The Community Foundation of Louisville has refocused one of its major grant programs to support racial equity.
Last fall, the foundation brought in 15 Black community leaders with varied expertise to develop a new strategy for awarding grants through the Fund for Louisville program.
The result is a new model through which eight to 12 Black-led nonprofits focused on social change will be selected to be a part of the program’s Racial Justice Cohort, according to a press release. Each group will receive an unrestricted grant ranging from $5,000 to $40,000, renewable annually for three years.
Ron Gallo, president and CEO of the Community Foundation of Louisville, said they changed the program to make the grant-making process more “accessible, equitable and transparent.”
“National data shows that charitable foundations underfund Black-led nonprofit organizations, resulting in the restricted ability to develop and implement organizational strategies that can lead to improved impact, growth and sustainability,” Gallo said in the release.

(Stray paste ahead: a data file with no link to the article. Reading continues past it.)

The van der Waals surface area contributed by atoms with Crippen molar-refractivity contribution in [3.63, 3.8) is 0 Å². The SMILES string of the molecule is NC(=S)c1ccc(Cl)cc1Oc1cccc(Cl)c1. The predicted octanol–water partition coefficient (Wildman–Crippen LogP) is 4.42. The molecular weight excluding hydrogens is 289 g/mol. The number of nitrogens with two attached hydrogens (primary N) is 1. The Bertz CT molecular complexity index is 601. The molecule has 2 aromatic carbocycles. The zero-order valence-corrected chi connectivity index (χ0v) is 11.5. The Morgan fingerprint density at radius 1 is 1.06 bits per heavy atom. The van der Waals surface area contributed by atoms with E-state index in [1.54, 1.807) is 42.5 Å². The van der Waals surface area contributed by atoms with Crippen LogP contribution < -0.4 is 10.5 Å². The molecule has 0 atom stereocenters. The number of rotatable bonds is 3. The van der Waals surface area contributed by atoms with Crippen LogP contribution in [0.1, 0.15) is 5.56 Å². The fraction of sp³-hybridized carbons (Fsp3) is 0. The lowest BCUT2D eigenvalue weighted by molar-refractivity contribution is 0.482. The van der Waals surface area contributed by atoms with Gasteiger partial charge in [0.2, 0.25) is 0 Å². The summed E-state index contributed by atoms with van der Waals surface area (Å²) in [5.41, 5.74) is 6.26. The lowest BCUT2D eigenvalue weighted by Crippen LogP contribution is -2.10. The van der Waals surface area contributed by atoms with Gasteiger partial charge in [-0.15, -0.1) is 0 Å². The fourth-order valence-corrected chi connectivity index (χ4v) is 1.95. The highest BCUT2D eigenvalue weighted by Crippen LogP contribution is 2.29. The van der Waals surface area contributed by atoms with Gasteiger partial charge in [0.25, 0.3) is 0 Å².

To apply for the cohort, Black-led social change groups will submit a description of their work via an audio or written application not to exceed five minutes or 750 words.
Seven Black community members will review the submissions and choose 25 organizations for virtual interviews, the release said. From there, a workgroup made up of Black community members and allies will select the final cohort. In addition to receiving funding, the recipients will have the chance to share information and network with each other.
“The Fund for Louisville’s unique application process is trust-based, meaning it is designed to reduce power imbalances while strengthening relationships between the Foundation and grantees,” Ramona Dallum Lindsey, senior program officer for the Community Foundation, said in the release. “Offering renewable, unrestricted funding signals our trust in a grantee’s leadership to determine the best use of the funds.”
Groups won’t request grant amounts until accepted into the cohort, she added.